Harley EtienneAssociate Professor of Urban and Regional Planning
Harley Etienne is an associate professor of urban and regional planning at the University of Michigan’s Taubman College of Architecture and Urban Planning. He teaches in the areas of urban community development, inner-city revitalization, neighborhood change, urban poverty, and qualitative research issues in planning. Etienne’s research focuses primarily on the intersection of social institutions and their relationship to processes of urban neighborhood change. He is keenly interested in the role that colleges and universities play in contributing to neighborhood-level change and regional economic development. After the earthquake in Haiti in 2010, he worked on several projects examining the role of land tenure policy and land rights in the post-earthquake recovery of Port-au-Prince.
Etienne’s current projects include quantitative and qualitative studies of the adaptation and survival strategies of community development corporations in Baltimore, Cleveland, and Detroit. He also is expanding on his work in West Philadelphia with studies that evaluate the long-term impact of college students on housing affordability and displacement in college and university-adjacent neighborhoods.
In 2014, Etienne co-edited Planning Atlanta (Routledge), which surveys the history, challenges, and successes of planning in that city from its earliest beginnings to the present day. In 2012, he published Pushing Back the Gates: Neighborhood Perspectives on University-Driven Change in West Philadelphia (Temple University Press).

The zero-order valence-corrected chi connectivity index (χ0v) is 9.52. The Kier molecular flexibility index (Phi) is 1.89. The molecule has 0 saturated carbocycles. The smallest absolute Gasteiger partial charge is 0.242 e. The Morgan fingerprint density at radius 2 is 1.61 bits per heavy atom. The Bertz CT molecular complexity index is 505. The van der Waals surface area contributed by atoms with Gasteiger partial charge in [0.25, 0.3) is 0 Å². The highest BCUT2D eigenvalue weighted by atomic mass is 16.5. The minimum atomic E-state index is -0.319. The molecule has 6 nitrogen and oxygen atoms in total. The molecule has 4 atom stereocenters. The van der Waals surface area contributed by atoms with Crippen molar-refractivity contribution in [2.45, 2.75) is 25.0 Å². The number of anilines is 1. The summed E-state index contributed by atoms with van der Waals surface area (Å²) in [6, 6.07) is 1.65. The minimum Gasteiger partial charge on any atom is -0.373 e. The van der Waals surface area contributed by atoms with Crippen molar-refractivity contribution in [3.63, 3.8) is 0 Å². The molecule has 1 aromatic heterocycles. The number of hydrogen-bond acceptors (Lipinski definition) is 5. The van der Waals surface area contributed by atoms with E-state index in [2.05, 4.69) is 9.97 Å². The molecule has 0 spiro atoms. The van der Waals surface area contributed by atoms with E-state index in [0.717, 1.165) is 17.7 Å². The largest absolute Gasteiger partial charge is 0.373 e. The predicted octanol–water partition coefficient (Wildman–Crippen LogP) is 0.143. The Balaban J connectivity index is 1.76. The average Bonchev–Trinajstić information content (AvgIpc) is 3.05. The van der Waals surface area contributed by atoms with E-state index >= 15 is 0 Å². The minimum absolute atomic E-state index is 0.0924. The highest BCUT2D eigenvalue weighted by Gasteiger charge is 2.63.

Prior to pursuing a PhD, Etienne worked in Philadelphia in the public policy and economic development sectors for Greater Philadelphia First (now merged with the Greater Philadelphia Chamber of Commerce), the Pennsylvania Economy League, and the 21st Century League, where he focused on policy issues including university-industry partnerships, K-12 school reform, health care access, and welfare policy. Before joining Taubman College, Etienne taught at the Georgia Institute of Technology’s School of City and Regional Planning and the School of Public Policy.
He earned a Bachelor of Arts in sociology from Morehouse College, a Master of Arts in urban studies from Temple University, and a PhD in city and regional planning from Cornell University.